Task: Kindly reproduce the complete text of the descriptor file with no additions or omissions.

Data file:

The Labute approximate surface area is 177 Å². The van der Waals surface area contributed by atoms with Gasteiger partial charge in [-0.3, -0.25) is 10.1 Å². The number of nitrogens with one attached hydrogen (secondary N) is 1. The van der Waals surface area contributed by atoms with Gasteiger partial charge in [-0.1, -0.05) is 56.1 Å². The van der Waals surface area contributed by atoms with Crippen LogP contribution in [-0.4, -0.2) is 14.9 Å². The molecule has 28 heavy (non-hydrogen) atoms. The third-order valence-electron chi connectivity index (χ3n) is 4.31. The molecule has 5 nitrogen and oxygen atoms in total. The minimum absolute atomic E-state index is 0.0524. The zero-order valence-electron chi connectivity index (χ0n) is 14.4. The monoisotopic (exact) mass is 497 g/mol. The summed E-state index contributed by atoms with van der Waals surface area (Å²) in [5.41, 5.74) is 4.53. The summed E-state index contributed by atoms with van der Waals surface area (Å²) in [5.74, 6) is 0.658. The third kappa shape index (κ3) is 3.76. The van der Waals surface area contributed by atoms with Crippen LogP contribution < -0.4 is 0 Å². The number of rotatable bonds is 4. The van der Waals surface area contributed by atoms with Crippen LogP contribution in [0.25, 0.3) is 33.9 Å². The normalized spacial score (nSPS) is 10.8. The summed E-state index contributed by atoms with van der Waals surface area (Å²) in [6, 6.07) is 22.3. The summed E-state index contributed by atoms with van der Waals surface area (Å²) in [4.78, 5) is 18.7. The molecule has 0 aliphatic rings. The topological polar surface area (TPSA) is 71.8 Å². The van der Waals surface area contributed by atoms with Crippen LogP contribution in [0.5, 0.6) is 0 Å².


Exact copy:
The Labute approximate surface area is 177 Å². The van der Waals surface area contributed by atoms with Gasteiger partial charge in [-0.3, -0.25) is 10.1 Å². The number of nitrogens with one attached hydrogen (secondary N) is 1. The van der Waals surface area contributed by atoms with Gasteiger partial charge in [-0.1, -0.05) is 56.1 Å². The van der Waals surface area contributed by atoms with Crippen LogP contribution in [-0.4, -0.2) is 14.9 Å². The molecule has 28 heavy (non-hydrogen) atoms. The third-order valence-electron chi connectivity index (χ3n) is 4.31. The molecule has 5 nitrogen and oxygen atoms in total. The minimum absolute atomic E-state index is 0.0524. The zero-order valence-electron chi connectivity index (χ0n) is 14.4. The monoisotopic (exact) mass is 497 g/mol. The summed E-state index contributed by atoms with van der Waals surface area (Å²) in [5.41, 5.74) is 4.53. The summed E-state index contributed by atoms with van der Waals surface area (Å²) in [5.74, 6) is 0.658. The third kappa shape index (κ3) is 3.76. The van der Waals surface area contributed by atoms with Crippen LogP contribution < -0.4 is 0 Å². The number of rotatable bonds is 4. The van der Waals surface area contributed by atoms with Crippen LogP contribution in [0.25, 0.3) is 33.9 Å². The normalized spacial score (nSPS) is 10.8. The summed E-state index contributed by atoms with van der Waals surface area (Å²) in [6, 6.07) is 22.3. The summed E-state index contributed by atoms with van der Waals surface area (Å²) in [4.78, 5) is 18.7. The molecule has 0 aliphatic rings. The topological polar surface area (TPSA) is 71.8 Å². The van der Waals surface area contributed by atoms with Crippen LogP contribution in [0.5, 0.6) is 0 Å².